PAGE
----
Aug 09, 2018
How empowering would it be to cause social impact with your design? Have you ever thought about mixing design, technology and food to transform the way we eat? I honestly haven't thought about this before. At least not in this impactful fashion. I didn't realize that food & design could be so interesting and important together. What comes to mind when you hear "food & design"? To me, I envision fancy, curated dishes perfectly shot on Instagram. You know, the ones that look too good to be true? Or how about those super exclusive and fancy restaurants you see on TV shows but can only dream about actually going? So it was a happy surprise to read that The Dutch Institute of Food and Design is a platform for designers working with food and its impacts on society. They instigate designers creativity to collaborate with specialists and develop alternative approaches to the food industry.
We all eat. It doesn't matter what you eat, when or how much. But that is something all of us have in common. Eating. Some see food as fuel for our body. Other see food as a ritual, as a reward. It doesn't matter how you see the food industry, you do participate in it. So why not use your point of view and ability as a designer to disrupt the food sector? And don't think about that beautiful dish that keeps popping into your head while you think about this. Think about the whole food industry, the whole process behind that food you are eating. Think about how important it is. From farming to transportation, healthcare to waste, there are a ton of steps involved in the process of creating our beloved food. Have you ever stopped to think about the societal and environmental challenges that surround food? Yes? No? Maybe? So this may be a good opportunity for an exercise. Next time you eat something, take a few minutes to think about it. Think about the process behind that particular morsel you are eating. Where was it produced? How was it transported to where you are? Did it cause any impact during its journey to your plate? And most importantly, do you have any ideas that could change one of those answers you asked yourself? I bet, at least once, it crossed your mind that a certain package could have been designed better. That this certain material would have made a much better to go box than the one in front of you. Or that we should be able to have a better use for some of the food waste we see. Maybe it crossed your mind that when we eat a banana and discard the peel, someone, somewhere, could have a brilliant idea for what to do with that peel. What about that little sucker peanut shell? Can we smash it and turn them into beautiful furniture? Maybe we can blend corn cobs and turn them into a natural dishware line? How about food transportation? If we could have some sort of Lyft service for trucks where rides could be shared to make transportation more cost effective and accessible? I don't know. Is any of this possible? But this kind of exercise certainly provokes a lot of thinking and how great ideas come to life.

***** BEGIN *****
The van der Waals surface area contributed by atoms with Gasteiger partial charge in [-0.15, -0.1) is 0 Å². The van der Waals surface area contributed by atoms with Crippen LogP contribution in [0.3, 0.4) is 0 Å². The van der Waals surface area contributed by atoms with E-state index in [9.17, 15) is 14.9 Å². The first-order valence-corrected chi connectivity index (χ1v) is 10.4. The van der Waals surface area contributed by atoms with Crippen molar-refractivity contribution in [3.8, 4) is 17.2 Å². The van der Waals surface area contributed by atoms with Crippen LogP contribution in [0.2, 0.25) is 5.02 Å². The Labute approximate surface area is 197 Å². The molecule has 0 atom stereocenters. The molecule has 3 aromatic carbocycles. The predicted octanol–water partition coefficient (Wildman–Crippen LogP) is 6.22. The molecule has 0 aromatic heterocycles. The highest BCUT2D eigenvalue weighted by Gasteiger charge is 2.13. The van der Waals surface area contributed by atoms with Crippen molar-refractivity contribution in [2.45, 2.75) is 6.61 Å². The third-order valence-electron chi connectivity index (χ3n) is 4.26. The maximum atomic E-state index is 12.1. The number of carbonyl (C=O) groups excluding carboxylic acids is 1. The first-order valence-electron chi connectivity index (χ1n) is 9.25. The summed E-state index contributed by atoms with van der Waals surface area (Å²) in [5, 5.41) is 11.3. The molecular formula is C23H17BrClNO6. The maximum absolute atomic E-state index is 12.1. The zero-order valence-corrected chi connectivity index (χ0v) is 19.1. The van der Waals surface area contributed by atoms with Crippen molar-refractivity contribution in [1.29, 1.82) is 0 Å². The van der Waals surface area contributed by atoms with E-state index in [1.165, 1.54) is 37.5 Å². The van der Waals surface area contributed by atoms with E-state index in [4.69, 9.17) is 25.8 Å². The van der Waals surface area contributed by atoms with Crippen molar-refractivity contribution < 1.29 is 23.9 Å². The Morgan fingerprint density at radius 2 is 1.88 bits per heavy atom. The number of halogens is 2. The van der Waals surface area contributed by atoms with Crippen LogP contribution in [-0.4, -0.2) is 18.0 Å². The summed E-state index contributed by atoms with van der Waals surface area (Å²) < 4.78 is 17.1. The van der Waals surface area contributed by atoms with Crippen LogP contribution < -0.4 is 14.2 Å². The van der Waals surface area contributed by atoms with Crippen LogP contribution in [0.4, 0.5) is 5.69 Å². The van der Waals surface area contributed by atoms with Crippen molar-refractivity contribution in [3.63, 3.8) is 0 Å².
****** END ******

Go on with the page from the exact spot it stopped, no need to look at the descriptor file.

Design is the creation of a plan or convention for the construction of an object, system or measurable human interaction. Design has different connotations in different fields. In some cases, the direct construction of an object (as in pottery, engineering, management, coding, and graphic design) is also considered to use design thinking.
So you see, you don't need to be a chef or a farmer or anyone directly working inside the food industry to change things. It all starts with an idea.
In case you have something related to food design in mind you can check out The Dutch Institute of Food and Design Future Food Design Awards. They are still accepting projects for the 2018 Awards. The deadline is August 12. They are looking for ideas that will change the way we see the food system. Take a look of last year's winning project.
Winner 2017 - Fernando Laposse
We were delighted to post about last year's winner Fernando Laposse and his awe-inspiring project dubbed Totomoxtle. Totomoxtle is a project inspired by the relationship of Mexico with its maize by creating a surfacing material from naturally coloured, native corn husks. The process is simple, the husks are flattened and glued onto veneer or MDF which can be sawed and lasercut to create tiles or marquetry for interiors and furniture. Apart from creating a sustainable material, the project also aims to raise awareness about the uncertain future of heirloom maize and the people that harvest it using traditional methods in an increasingly globalised world. Read more about Totomoxtle.